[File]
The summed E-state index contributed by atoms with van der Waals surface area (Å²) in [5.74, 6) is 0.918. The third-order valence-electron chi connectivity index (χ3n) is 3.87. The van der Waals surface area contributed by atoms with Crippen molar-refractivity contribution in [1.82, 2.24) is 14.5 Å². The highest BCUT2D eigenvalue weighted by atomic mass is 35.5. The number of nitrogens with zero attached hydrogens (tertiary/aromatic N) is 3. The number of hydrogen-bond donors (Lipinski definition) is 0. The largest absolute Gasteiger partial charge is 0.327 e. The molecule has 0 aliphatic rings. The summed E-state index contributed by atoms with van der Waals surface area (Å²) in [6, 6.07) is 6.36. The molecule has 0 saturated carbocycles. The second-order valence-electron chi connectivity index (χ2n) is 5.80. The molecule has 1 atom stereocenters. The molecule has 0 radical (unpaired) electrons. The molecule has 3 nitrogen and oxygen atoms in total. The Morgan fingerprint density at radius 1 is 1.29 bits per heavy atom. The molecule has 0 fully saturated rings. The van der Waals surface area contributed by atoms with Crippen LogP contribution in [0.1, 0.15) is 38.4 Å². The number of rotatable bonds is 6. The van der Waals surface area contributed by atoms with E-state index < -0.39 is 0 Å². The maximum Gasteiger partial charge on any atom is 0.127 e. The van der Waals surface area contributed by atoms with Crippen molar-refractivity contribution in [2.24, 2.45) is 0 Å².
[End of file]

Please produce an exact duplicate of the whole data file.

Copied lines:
The summed E-state index contributed by atoms with van der Waals surface area (Å²) in [5.74, 6) is 0.918. The third-order valence-electron chi connectivity index (χ3n) is 3.87. The van der Waals surface area contributed by atoms with Crippen molar-refractivity contribution in [1.82, 2.24) is 14.5 Å². The highest BCUT2D eigenvalue weighted by atomic mass is 35.5. The number of nitrogens with zero attached hydrogens (tertiary/aromatic N) is 3. The number of hydrogen-bond donors (Lipinski definition) is 0. The largest absolute Gasteiger partial charge is 0.327 e. The molecule has 0 aliphatic rings. The summed E-state index contributed by atoms with van der Waals surface area (Å²) in [6, 6.07) is 6.36. The molecule has 0 saturated carbocycles. The second-order valence-electron chi connectivity index (χ2n) is 5.80. The molecule has 1 atom stereocenters. The molecule has 0 radical (unpaired) electrons. The molecule has 3 nitrogen and oxygen atoms in total. The Morgan fingerprint density at radius 1 is 1.29 bits per heavy atom. The molecule has 0 fully saturated rings. The van der Waals surface area contributed by atoms with Crippen LogP contribution in [0.1, 0.15) is 38.4 Å². The number of rotatable bonds is 6. The van der Waals surface area contributed by atoms with E-state index < -0.39 is 0 Å². The maximum Gasteiger partial charge on any atom is 0.127 e. The van der Waals surface area contributed by atoms with Crippen molar-refractivity contribution in [2.24, 2.45) is 0 Å².